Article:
BMENational is a member of the Alliance for Racial Justice – a group of organisations working to address the causes and effects of race and ethnicity discrimination. This is our collective response to the Baroness Casey review into the standards of behaviour and internal culture of the Metropolitan Police Service published in March 2023.
The Casey review may shock and surprise some, but not anyone who has been calling out the racism that has led many Black, Asian and minority ethnic people in London to not trust the Metropolitan Police.
The lack of progress since the MacPherson report into the murder of Stephen Lawrence shows that eradicating racism has not been taken seriously by the institution, its leaders, the politicians, Equality and Human Rights Commission, and the Independent Office for Police Conduct who should have held it to account.
The murder of Sarah Everard and the multiple failings in the investigation into the murders of Biba Henry and Nicole Smallman combined with what we now know of the failings that allowed a dangerous man to murder Zara Aleena have further shaken the confidence of our communities that they can expect to be protected, treated fairly, and with dignity.
A series of scandals involving the Metropolitan Police and the Metropolitan Police’s response – playing them down, denial, obfuscation, and digging in to defend officers without seeming to understand their wider significance – combined with this loss of trust, are strong indicators of fundamental problems.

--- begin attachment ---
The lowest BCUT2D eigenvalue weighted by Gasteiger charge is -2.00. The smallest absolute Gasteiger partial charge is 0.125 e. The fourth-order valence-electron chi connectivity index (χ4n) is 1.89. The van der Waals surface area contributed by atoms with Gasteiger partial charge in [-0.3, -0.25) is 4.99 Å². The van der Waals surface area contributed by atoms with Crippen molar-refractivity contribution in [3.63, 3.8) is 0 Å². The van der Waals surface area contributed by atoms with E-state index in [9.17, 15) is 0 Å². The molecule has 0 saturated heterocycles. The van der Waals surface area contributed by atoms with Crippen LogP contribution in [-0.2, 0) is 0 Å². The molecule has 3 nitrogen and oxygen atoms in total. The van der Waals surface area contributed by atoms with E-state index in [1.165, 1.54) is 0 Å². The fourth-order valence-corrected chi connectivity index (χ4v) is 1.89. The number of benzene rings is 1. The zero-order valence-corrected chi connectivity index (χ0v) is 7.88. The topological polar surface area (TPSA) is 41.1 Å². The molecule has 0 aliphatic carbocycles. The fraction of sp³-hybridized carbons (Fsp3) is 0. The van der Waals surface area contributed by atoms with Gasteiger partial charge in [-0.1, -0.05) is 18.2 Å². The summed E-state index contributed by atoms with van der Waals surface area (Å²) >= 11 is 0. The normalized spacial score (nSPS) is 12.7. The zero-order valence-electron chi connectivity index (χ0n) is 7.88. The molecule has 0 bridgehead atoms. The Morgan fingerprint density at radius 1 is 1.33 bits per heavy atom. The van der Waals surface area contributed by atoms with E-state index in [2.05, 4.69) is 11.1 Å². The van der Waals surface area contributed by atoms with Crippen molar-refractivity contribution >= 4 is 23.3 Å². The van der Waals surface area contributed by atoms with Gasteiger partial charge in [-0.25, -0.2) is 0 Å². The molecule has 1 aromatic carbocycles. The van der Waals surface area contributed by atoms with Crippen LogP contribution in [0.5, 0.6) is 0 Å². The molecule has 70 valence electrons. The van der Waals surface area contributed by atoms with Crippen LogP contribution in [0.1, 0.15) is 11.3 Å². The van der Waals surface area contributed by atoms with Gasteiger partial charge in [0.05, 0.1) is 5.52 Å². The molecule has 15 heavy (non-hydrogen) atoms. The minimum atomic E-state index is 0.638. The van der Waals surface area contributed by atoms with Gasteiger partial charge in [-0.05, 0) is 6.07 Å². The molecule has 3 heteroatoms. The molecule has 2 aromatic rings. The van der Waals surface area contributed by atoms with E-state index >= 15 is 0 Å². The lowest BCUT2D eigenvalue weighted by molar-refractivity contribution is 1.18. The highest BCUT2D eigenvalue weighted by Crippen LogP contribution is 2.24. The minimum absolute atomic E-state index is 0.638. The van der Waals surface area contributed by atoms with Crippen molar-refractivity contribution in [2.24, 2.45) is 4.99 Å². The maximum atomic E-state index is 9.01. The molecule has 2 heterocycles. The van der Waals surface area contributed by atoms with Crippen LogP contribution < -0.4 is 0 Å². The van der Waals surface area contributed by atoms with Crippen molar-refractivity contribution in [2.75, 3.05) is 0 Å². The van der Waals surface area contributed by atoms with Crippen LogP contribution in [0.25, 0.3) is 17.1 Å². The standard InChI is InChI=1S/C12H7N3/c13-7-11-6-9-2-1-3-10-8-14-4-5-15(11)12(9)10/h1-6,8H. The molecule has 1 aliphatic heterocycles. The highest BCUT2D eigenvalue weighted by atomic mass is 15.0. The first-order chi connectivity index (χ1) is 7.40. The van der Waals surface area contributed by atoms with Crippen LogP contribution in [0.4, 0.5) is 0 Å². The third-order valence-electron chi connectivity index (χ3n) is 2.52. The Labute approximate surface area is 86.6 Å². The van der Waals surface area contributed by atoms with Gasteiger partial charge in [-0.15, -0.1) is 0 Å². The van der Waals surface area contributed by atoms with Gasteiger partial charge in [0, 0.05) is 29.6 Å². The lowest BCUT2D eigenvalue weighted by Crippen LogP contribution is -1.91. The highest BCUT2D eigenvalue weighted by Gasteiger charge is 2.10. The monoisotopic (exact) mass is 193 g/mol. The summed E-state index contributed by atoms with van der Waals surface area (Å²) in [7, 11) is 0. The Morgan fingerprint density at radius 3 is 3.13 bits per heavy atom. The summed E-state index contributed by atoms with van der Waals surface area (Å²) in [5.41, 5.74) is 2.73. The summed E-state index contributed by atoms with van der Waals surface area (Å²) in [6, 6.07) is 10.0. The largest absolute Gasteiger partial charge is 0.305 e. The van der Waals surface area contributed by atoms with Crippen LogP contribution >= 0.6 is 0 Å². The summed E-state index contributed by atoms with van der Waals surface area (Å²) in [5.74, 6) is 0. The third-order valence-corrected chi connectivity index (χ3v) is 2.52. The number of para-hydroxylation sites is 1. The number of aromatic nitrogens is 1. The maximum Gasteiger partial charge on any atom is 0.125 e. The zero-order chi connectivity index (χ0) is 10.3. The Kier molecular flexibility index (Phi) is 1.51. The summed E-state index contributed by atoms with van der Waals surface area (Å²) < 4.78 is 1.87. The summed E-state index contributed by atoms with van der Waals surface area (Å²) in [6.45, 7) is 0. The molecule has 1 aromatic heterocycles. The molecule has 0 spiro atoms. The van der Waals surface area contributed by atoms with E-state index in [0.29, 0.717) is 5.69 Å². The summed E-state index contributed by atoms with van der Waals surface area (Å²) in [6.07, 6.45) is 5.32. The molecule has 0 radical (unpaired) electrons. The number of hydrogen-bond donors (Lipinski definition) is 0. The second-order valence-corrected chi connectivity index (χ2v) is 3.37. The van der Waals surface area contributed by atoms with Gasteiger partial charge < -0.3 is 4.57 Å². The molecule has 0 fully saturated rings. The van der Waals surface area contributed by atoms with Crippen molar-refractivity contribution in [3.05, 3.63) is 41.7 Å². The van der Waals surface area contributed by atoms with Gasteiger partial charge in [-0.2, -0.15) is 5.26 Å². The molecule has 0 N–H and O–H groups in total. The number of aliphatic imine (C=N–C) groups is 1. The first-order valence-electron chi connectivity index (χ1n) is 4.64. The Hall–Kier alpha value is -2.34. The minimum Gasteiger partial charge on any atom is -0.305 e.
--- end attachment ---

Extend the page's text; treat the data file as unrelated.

The Casey review outlines what many have said for a number of years of the Metropolitan Police:
failure to ensure the integrity of its officers
too much hubris and too little humility when things go wrong
it does not embrace or learn from its mistakes
it lacks accountability and transparency
discrimination is tolerated, not dealt with and is baked into the system
To rebuild trust, confidence and consent, there needs to be a new deal for Londoners that’s transparent, accountable, and properly overseen. A key starting point is the recognition that the force is currently institutionally racist, sexist and misogynistic. Something the current leadership appears to be unwilling to recognise which gives the impression the Met Commissioner is resisting the findings of this report.
There needs to be real wholesale root and branch change at the Metropolitan Police ‘service’. Without it, what hope is there for future relations?